Church of the Incarnation Advocates Anti-Trafficking to Neighborhood Hotels
Wednesday, June 29, 2016
Rev. Adrian Dannhauser, Associate Rector of the Church of the Incarnation, is on a mission to free the captives of human trafficking. Earlier this year she served as a delegate of the Episcopal Church to the UN Commission on the Status of Women, representing the Church's views on preventing violence against women and girls. Rev. Adrian is Chair of the Episcopal Diocese of New York Task Force Against Human Trafficking. She has been giving talks about the issue for the past year. Human trafficking is a multi-billion dollar global business operating in the shadows.
The Church of the Incarnation recently launched an advocacy ministry to combat this atrocity. In May, they began reaching out to hotels in the neighborhood to let them know how they have a unique opportunity to prevent the sex trafficking of minors. The organization ECPAT (End Child Prostitution and Trafficking) has developed the Tourism-Child Protection Code of Conduct (thecode.org) for members of the travel industry. When a hotel signs the ECPAT Code, it agrees to train employees on the signs of child sex trafficking, and what to do when they encounter a potential trafficking situation on hotel premises.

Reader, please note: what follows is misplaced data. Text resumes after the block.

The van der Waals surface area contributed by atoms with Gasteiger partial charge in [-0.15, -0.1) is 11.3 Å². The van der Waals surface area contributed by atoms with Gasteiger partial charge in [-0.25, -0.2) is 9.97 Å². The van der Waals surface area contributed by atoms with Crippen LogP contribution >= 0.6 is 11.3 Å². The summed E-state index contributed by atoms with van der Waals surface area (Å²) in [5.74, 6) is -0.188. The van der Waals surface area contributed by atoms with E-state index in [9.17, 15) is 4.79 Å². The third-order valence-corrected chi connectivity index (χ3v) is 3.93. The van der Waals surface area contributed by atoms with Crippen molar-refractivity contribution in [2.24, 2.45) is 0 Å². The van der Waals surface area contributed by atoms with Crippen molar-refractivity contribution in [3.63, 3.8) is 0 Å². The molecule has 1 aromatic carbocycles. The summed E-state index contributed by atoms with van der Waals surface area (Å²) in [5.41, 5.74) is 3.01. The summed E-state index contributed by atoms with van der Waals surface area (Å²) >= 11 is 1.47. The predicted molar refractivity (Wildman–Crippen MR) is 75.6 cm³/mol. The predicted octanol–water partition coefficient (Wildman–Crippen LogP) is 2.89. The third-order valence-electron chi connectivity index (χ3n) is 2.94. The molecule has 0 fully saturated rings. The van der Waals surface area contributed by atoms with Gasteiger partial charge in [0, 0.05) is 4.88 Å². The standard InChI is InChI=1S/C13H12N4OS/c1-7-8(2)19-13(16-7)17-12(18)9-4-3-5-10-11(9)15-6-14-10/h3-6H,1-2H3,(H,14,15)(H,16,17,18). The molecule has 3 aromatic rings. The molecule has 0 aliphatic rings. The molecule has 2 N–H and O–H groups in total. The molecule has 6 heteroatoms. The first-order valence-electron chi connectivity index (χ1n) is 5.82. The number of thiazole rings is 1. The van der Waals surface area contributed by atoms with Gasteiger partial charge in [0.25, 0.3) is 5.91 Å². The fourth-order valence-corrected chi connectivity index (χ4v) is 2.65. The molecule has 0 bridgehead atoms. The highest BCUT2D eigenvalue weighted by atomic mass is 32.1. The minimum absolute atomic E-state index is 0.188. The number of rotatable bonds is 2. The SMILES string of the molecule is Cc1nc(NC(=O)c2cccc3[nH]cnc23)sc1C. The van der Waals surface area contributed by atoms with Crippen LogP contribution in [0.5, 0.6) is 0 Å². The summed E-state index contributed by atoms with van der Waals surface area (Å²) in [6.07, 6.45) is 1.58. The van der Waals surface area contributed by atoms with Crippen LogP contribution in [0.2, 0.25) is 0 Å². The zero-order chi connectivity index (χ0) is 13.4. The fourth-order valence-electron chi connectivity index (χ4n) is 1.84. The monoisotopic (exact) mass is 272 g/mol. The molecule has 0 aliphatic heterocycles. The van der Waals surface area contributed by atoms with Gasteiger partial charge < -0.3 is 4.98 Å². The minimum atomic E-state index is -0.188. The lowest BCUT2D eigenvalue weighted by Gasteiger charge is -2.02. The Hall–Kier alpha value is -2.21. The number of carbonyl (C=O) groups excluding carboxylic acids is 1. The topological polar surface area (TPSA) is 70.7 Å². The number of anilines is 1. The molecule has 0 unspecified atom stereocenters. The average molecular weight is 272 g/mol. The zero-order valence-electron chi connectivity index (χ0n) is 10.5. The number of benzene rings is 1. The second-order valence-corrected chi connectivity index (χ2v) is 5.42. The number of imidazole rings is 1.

A few weeks later, members of the church's anti-trafficking group were sitting down with the management team at the Hampton Inn Manhattan’s 35th Street/Empire State Building location, two blocks from the church, to share information about the Code and the training for hotel employees developed by ECPAT-USA (ecpatusa.org). Hampton Inns fall under the larger umbrella of Hilton Hotels, and Hilton signed the Code five years ago. The ECPAT-USA training is available to tens of thousands of Hilton properties around the world, but it takes time and advocacy for the corporate policy to reach all of the hotel properties.